Recent FDA figures
Two sessions as the recent Rocky Mountain Dietary Supplement Forum focused in part on the recent results of FDA’s inspections of dietary supplement firms. Corey Hilmas, senior vice president of scientific and regulatory affairs for the Natural Products Association and a recent employee of the agency, touched on the subject during his industry overview session and several officials from the Denver FDA office also offered their perspective. Also in attendance was Moab, UT-based consultant Marion Boardley, who for several years has offered her independent analysis of where the industry is headed based on the relative numbers of various 483 citations that crop up during inspections.
Boardley, who is a stickler for statistical accuracy, predicated her comments with the caveat that FDA is set to release more complete statistics in the next month or so. But she was able to do an initial analysis based on information made available at the meeting, which took place near the end of September in Boulder, CO.
“Based on the preliminary data, it shows that the overall focus has shifted from identity testing (or the lack thereof) toward specifications. Over the years, 483s concerning identity testing was the focus. At first they were just happy if companies had specifications. But I think now there a number of examples of FDA looking at specifications more deeply,” Boardley told NutraIngredients-USA.
Boardley said in the initial go-round for GMP inspections, FDA focused on some very basic failures, especially among the smallest tier of companies that were required to be in compliance starting in 2010. Companies were all too often cited for lacking a robust scheme for verifying the identity of incoming raw materials, either using tests that were not fit for purpose or doing no tests at all and relying on Certificates of Analysis on incoming lots as identity verification.
Companies seem to be getting that word, Boardley said, so the agency is shifting to the next level of complexity and looking at specifications with regard to how carefully these are written and the procedures for verifying whether the products a company actually produces meet these specifications.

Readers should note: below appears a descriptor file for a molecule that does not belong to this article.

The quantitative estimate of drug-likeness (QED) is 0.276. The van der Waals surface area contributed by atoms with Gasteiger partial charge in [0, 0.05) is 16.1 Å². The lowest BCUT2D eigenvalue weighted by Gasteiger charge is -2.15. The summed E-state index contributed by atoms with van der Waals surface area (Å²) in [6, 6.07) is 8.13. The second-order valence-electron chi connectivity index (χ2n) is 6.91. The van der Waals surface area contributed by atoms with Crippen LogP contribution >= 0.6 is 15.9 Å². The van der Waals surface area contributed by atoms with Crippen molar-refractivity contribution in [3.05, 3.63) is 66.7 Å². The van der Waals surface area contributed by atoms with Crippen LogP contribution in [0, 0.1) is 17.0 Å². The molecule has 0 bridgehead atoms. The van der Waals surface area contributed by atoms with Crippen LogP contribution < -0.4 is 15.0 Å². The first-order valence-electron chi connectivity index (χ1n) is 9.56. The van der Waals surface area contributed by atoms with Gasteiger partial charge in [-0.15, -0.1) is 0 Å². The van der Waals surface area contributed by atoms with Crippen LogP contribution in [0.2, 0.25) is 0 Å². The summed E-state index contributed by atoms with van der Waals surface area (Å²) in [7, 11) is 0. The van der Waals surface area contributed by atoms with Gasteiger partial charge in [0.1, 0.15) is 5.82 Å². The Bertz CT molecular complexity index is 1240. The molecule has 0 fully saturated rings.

“I think there are definite signs that things are improving,” Boardley said.
To bolster her claim that the industry is getting better, Boardley supplied NutraIngredients-USA with her compilation of figures through 2014. The number of No Action Indicated (NAI) inspections have been steadily rising, while the number of Voluntary Action Indicated (VAI) inspections plunged for the first time after rising steeply for the years since the smallest tier of dietary supplement companies were brought into the GMP fold in 2010. There were 279 NAIs and 229 VAIs in 2014. Those figures in 2013 were 319 VAIs and 216 NAIs. The number of inspections that fell into the most serious category, the Official Action Indicated (OAI) inspections, also fell, from 87 in 2013 to 34 in 2014.
Hilmas said the figures are an indication in part that the biggest companies, those that have had to be in compliance since 2008, and the mid sized companies, on board since 2009, are now achieving more seamless compliance.
True progress, or statistical quirk?
“The largest firms are getting it; they are investing in GMP compliance whereas three years ago they weren’t,” Hilmas said.
Boardley said that the figures are potentially skewed by the significant number of re-inspections that are starting to filter through the system and show up in the overall tallies.
“The problem we have is that there are a lot of re-inspections going on. FDA is pretty much going back in within a year or two of the initial inspections and doing another. At the same time the number of OAI inspections is really going down compared to what it was and the number of NAI inspections is going up,” she said.
Boardley said that this also could be an indication of rising quality assurance competence within the industry rather than a quirk of FDA hoeing the same ground again in some cases. Some VAI inspections might have been classified as OAIs in earlier years, but as companies take more steps toward compliance including hiring the right personnel or investing in the proper training, the agency has more confidence that they can pull the needed changes off.
“If you have a VAI inspection, one in which you received a 483, you know that FDA found some holes but it considered your quality assurance is good enough to fix those things without having to be publicly humiliated with a warning letter,” Boardley said.
For more information the forum, which was hosted by Boulder, CA-based consulting firm FDA Compliance Group LLC, click here.